The PN’s ‘divine right to govern’

Even Grillo was taken to court for slander. Will Manfred Weber say Italy’s government threatens democracy?

The comments made by the EPP Group chairman, Manfred Weber, are a grave concern and indicate that the PN are back in the game of using EPP to cause as much harm as possible
The comments made by the EPP Group chairman, Manfred Weber, are a grave concern and indicate that the PN are back in the game of using EPP to cause as much harm as possible

This week, a PN member of parliament was arraigned in court on a charge of slander. Big news! I for one, as well as a number of colleagues from both sides of the house, have been sued both criminally and civilly on several occasions. During my 24 years as a Parliamentarian, persons from within the PN have taken me to court on accusations of libel and/or slander under the same Criminal Code and under the same chapter of the law.

None of us has ever felt that such an action was a threat to democracy. Although the leader of the opposition should know that the judicial process is one of the main pillars of democracy, he has taken offence at the fact that a private citizen is seeking redress in court.

None of us is above the law. Some might enjoy parliamentary immunity – this could sometimes be deemed improper but legal; expecting PN immunity is both improper and illegal. The leader of the opposition has said that he actually won a similar case he himself instituted. But this is beside the point, the question is that he had used his democratic right at law without the shenanigans of the last few days. It is manifestly clear that Simon Busuttil is leaving no stone unturned to cause as much civil unrest as possible.

His mini mass meeting in front of the law courts was such an instance. The gathering which he addressed can serve to intimidate and disrupt. He asked those present not to react to what he termed as provocation, when it was he himself that initiated this provocation. He is taking us back to the times when party leaders asked people to take to the streets. The PN feel they have the divine right to govern and cannot accept their status in opposition.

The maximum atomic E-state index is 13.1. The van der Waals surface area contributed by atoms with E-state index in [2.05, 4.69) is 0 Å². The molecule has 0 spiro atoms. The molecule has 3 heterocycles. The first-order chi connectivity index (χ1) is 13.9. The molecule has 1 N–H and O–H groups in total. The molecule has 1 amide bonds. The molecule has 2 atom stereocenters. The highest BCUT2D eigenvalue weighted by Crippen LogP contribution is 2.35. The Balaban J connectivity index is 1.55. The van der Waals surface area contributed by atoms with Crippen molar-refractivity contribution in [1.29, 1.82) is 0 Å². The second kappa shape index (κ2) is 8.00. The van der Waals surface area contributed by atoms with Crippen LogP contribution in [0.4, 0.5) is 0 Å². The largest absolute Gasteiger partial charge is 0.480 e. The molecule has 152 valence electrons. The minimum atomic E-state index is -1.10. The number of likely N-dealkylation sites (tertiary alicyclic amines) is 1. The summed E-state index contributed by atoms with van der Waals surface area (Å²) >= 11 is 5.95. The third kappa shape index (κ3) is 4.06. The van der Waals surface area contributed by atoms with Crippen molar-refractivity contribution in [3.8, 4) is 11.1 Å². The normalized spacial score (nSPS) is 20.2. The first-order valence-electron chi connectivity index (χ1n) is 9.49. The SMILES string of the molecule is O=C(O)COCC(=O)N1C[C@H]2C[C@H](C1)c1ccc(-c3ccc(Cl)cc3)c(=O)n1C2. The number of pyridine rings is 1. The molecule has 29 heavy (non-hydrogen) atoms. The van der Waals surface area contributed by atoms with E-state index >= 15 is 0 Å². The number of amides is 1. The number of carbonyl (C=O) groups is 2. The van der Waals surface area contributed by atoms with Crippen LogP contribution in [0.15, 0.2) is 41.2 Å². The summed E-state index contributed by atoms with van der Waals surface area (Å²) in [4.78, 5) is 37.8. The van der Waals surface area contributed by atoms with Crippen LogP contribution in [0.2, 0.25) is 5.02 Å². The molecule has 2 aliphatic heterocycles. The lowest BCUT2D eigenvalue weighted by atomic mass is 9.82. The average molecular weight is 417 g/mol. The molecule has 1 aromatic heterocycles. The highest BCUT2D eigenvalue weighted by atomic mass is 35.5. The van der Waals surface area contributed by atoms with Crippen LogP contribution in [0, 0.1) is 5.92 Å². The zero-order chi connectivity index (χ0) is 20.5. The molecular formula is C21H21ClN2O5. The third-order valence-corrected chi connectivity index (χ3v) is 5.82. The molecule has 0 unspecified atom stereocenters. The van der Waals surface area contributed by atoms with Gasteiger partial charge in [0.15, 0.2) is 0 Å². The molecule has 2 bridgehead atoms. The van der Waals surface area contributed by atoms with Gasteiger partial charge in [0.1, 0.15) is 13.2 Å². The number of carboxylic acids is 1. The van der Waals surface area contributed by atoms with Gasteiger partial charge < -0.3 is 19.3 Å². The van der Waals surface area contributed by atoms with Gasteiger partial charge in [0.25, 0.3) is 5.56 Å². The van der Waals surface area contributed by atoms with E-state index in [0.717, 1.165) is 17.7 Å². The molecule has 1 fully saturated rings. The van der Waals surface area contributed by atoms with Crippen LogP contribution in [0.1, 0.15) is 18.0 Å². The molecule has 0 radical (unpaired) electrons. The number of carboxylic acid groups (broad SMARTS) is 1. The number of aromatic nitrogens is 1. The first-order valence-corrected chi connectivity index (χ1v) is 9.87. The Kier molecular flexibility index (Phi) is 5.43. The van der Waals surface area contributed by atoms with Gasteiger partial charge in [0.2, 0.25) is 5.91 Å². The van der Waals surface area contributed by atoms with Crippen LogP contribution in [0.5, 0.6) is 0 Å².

On that same day there were other members of his party appearing in court on similar charges of slander and libel but he did not see these as an opportunity to generate an anti-government sentiment.

The Opposition leader is a lawyer by profession. He knows well enough that the particular chapter in the criminal code is the same applicable to the many court cases of the type. I will not go into the merits of this particular case. It is the right of a private citizen who feels injured with the remarks of a third party – be it an MP or otherwise – to seek redress at our courts of law. The court will decide on the matter. What is definite is that the government has nothing to do with it and I sincerely hope that no government will ever hinder any private citizen’s rights. By accusing the government of initiating such an action, Simon Busuttil is showing he has either lost touch with his profession or that he has a memory of convenience.

Busuttil’s antics can be put down to his party’s attempt to regain some lost political ground. But the comments made by the EPP Group chairman, Manfred Weber, are a grave concern and indicate that the PN are back in the game of using EPP to cause as much harm as possible. In his statement, the EPP chairman attacks the government of Malta, again completely missing the point – that this case was NOT instituted by the government. Where was Manfred Weber on all the other instances where PL Members of Parliament were taken to court on similar charges?

In Italy Beppe Grillo was taken to court for slander. Will Manfred Weber now accuse Italy’s government of threatening democracy?

The PN continue to believe that they have the divine right to govern and that they should be above the law.

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